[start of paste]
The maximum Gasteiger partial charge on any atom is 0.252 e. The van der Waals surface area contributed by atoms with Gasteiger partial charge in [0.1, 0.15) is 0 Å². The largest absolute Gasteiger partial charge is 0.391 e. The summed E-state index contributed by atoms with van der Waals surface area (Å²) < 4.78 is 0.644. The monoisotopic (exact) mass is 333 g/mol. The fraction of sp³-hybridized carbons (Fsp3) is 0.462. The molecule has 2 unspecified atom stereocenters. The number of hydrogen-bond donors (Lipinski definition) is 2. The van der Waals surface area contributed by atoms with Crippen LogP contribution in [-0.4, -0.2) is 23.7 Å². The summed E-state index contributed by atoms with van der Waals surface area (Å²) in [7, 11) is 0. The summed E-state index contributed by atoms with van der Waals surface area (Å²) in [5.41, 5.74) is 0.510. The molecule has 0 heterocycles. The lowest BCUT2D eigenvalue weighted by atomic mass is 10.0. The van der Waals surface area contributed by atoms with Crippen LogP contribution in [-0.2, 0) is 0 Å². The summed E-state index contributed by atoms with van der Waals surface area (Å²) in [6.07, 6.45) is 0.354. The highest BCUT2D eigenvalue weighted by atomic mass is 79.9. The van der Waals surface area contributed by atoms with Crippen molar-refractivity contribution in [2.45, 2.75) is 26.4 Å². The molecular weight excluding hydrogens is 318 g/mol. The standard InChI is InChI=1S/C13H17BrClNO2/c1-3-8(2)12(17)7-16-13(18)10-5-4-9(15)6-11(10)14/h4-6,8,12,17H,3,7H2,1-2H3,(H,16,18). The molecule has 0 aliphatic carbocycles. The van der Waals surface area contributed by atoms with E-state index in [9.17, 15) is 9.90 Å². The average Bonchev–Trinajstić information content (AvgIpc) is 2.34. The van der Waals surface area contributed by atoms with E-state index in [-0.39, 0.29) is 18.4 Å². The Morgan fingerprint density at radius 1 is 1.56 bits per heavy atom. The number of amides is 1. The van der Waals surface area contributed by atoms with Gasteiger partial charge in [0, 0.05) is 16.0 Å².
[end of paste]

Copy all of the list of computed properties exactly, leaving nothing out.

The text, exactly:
The maximum Gasteiger partial charge on any atom is 0.252 e. The van der Waals surface area contributed by atoms with Gasteiger partial charge in [0.1, 0.15) is 0 Å². The largest absolute Gasteiger partial charge is 0.391 e. The summed E-state index contributed by atoms with van der Waals surface area (Å²) < 4.78 is 0.644. The monoisotopic (exact) mass is 333 g/mol. The fraction of sp³-hybridized carbons (Fsp3) is 0.462. The molecule has 2 unspecified atom stereocenters. The number of hydrogen-bond donors (Lipinski definition) is 2. The van der Waals surface area contributed by atoms with Crippen LogP contribution in [-0.4, -0.2) is 23.7 Å². The summed E-state index contributed by atoms with van der Waals surface area (Å²) in [7, 11) is 0. The summed E-state index contributed by atoms with van der Waals surface area (Å²) in [5.41, 5.74) is 0.510. The molecule has 0 heterocycles. The lowest BCUT2D eigenvalue weighted by atomic mass is 10.0. The van der Waals surface area contributed by atoms with Crippen LogP contribution in [-0.2, 0) is 0 Å². The summed E-state index contributed by atoms with van der Waals surface area (Å²) in [6.07, 6.45) is 0.354. The highest BCUT2D eigenvalue weighted by atomic mass is 79.9. The van der Waals surface area contributed by atoms with Crippen molar-refractivity contribution in [2.45, 2.75) is 26.4 Å². The molecular weight excluding hydrogens is 318 g/mol. The standard InChI is InChI=1S/C13H17BrClNO2/c1-3-8(2)12(17)7-16-13(18)10-5-4-9(15)6-11(10)14/h4-6,8,12,17H,3,7H2,1-2H3,(H,16,18). The molecule has 0 aliphatic carbocycles. The van der Waals surface area contributed by atoms with E-state index in [9.17, 15) is 9.90 Å². The average Bonchev–Trinajstić information content (AvgIpc) is 2.34. The van der Waals surface area contributed by atoms with E-state index in [-0.39, 0.29) is 18.4 Å². The Morgan fingerprint density at radius 1 is 1.56 bits per heavy atom. The number of amides is 1. The van der Waals surface area contributed by atoms with Gasteiger partial charge in [0, 0.05) is 16.0 Å².